It used to be so easy. Make music, sell your CDs, tour, sell more CDs. But now that the whole model has been demolished and CD sales account for a pittance of a band’s potential income, things aren’t so simple. Artists find themselves holding hands with corporate clients, accepting money for sponsorship deals, and signing with labels owned by the music experts at Red Bull and Bacardi. In a classic case of following the money, companies longing to reach the holy grail demographic of 18-to-34-year-olds are lining up to plant that hot-shit, fresh new track in their commercials, and musicians looking to make up for sales losses are plugging the hole with corporate money.
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L.A. Riots: Raiding the corporate wallet one mix at a time
The question for aspiring bands is no longer whether, but rather, who should an artist get in bed with. A few years ago, Trans Am and the Thermals turned down a lucrative deal with Hummer, but would those same bands say no to Prius or iTunes today? Money is hard to come by. Who can blame Band of Horses for their recent Wal-Mart payday?
Scion has been busy drafting emerging artists to hawk its hipster cars, offering evidence that the Japanese automaker has its fingers on the pulse of Gen Y (or so it would have us believe). The company sponsors art shows nationwide — its Scion Space in Culver City has shown countless A-list L.A. artists — and it works with hip-hop heavyweights like Ghostface, DJ Premier and Jazzy Jeff. And, recently, it’s started recruiting rising stars of the L.A. music scene to help sell cars. DJ duo L.A. Riots and IHeartComix impresario Franki Chan have both contributed to the Scion CD Sampler series, which has previously featured Flosstradamus and Spank Rock’s Ronnie Darko, among others.
“You’re not gonna see my music anywhere near an Ed Hardy commercial,” laughs L.A. Riots’ Daniel LeDisko on the phone from New York. “There are certain things that would take away our street cred.” Scion is apparently not one of them. The company does offer a pretty amazing promotional opportunity for artists, pressing up to a half-million CDs, which are distributed at selected retail outlets, art galleries and car shows across the country.
“I think we were five months old at that point, so we jumped at the opportunity to do it,” recalls LeDisko of Scion’s initial offer. The result is a collection featuring, among others, L.A. Riots’ remixes of Chicago rapper Kid Sister and Brit indie bands Mystery Jets and New Young Pony Club.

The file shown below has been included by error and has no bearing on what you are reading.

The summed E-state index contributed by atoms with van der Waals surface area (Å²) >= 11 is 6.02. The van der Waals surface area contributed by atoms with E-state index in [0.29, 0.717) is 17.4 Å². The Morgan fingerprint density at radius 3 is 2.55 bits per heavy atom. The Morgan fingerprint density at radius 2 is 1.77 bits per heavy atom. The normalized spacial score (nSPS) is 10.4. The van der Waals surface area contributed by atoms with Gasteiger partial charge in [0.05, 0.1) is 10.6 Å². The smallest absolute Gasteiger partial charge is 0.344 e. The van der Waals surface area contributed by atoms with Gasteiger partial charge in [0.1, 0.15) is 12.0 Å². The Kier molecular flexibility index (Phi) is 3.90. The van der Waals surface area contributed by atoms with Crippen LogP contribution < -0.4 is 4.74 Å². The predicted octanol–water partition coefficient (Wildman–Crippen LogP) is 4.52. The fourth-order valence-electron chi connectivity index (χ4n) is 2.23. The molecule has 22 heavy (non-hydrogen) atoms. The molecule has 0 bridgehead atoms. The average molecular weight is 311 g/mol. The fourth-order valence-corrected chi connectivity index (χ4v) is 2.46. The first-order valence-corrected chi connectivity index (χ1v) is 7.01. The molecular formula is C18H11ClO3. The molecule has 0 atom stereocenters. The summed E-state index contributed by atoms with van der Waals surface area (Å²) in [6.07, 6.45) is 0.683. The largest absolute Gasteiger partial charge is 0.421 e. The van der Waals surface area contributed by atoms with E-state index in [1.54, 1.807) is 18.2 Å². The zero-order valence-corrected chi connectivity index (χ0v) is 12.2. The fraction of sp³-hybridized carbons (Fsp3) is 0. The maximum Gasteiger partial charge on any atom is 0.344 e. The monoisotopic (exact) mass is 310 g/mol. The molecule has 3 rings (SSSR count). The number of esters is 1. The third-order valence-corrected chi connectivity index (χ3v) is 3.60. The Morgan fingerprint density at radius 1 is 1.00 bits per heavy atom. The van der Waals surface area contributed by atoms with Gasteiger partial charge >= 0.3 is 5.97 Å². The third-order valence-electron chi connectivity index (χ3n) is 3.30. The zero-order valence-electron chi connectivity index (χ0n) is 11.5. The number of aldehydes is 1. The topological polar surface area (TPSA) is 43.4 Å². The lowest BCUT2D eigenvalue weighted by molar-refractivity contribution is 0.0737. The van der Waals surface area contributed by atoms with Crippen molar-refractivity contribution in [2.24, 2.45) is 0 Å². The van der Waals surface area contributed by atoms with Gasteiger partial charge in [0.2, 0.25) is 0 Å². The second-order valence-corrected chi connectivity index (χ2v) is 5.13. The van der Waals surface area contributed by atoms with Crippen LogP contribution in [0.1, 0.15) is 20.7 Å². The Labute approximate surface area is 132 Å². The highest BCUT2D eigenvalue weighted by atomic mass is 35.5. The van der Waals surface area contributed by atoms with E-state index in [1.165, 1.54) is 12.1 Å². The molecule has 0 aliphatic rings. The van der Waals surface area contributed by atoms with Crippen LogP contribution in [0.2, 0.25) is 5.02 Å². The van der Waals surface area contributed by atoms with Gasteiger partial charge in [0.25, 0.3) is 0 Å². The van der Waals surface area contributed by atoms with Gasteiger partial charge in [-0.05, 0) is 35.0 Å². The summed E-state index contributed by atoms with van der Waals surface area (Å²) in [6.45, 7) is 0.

Riots weren’t paid for their work, although Scion took them on a four-city tour, during which they received their regular DJ performance fee. LeDisko also says that the deal has served as a good foot in the door; they’ll soon start working on original music for Scion commercials. “We wanna get involved in doing stuff like that,” LeDisko says. “The money’s good.”
Scion’s take on the CD Sampler series is less about a sales bounce for the boxy xB than it is about product branding, says Scion sales/promotions manager Jeri Yoshizu. “People ask me, ‘Does this mean that because you’re marketing a CD, the people who listen to it are gonna buy a car?’ I don’t think anybody can quantify any single channel of marketing or advertising.” But Yoshizu does offer a few quantifiable figures: Scion does pay artists a nominal fee (though, apparently, not L.A. Riots), doesn’t tolerate big egos, presses 300,000 to 500,000 copies of the artist’s CD, and no one gets a free car — sadly, not even DJ Premier. There are content requirements as well: no cussing or adult themes. “We tell everybody ahead of time, content is always gonna be an issue because of who we’re distributing to. I’ve had discussions with artists who are, like, ‘This is artistic integrity.’ That’s fine. Then don’t do the CD.”
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IHeartComix’s Chan confirms these restrictions, some of which seem rather nebulous. “We couldn’t do anything that might make someone think about crashing cars,” he says. “L.A. Riots had a problem with their original art, which was all made from broken glass. [It] got rejected because someone from Scion thought it made them think of car crashes.” (A few well-placed asterisks on the IHeartComix mix attempt to clean up producers Radioclit and Designer Drugs.)
Nevertheless, though Chan comes from a self-described punk rock background (“If at 18 I saw myself being involved [with something like this], I’d probably be pretty mad”), he likes working with Scion. “When it comes to working with sponsors now, it’s on a case-by-case basis. There’s some that do it in a really old-school, cheese-ball way. And there’s some, like Scion, that actually have a very healthy approach to doing it.”
Whether or not blasting L.A. Riots’ electro remixes is selling more cars for Scion, the company has established an association that is, hopefully, not stretching the boundaries of credibility — not the case with at least one of Chan’s peers: “There’s a Spank Rock song right now in a Wishbone dressing commercial,” says LeDisko. “I’m sure they got paid for that. I don’t have aspirations to be in a Wishbone commercial.”
L.A. Riots perform at the HARD Summer Festival on Sat., July 19, alongside N.E.R.D., MSTRKRFT, Spank Rock, Steve Aoki, Kid Sister and others, at Shrine Expo Hall, 700 W. 32nd St., L.A. For more information, visit www.hardfest.com.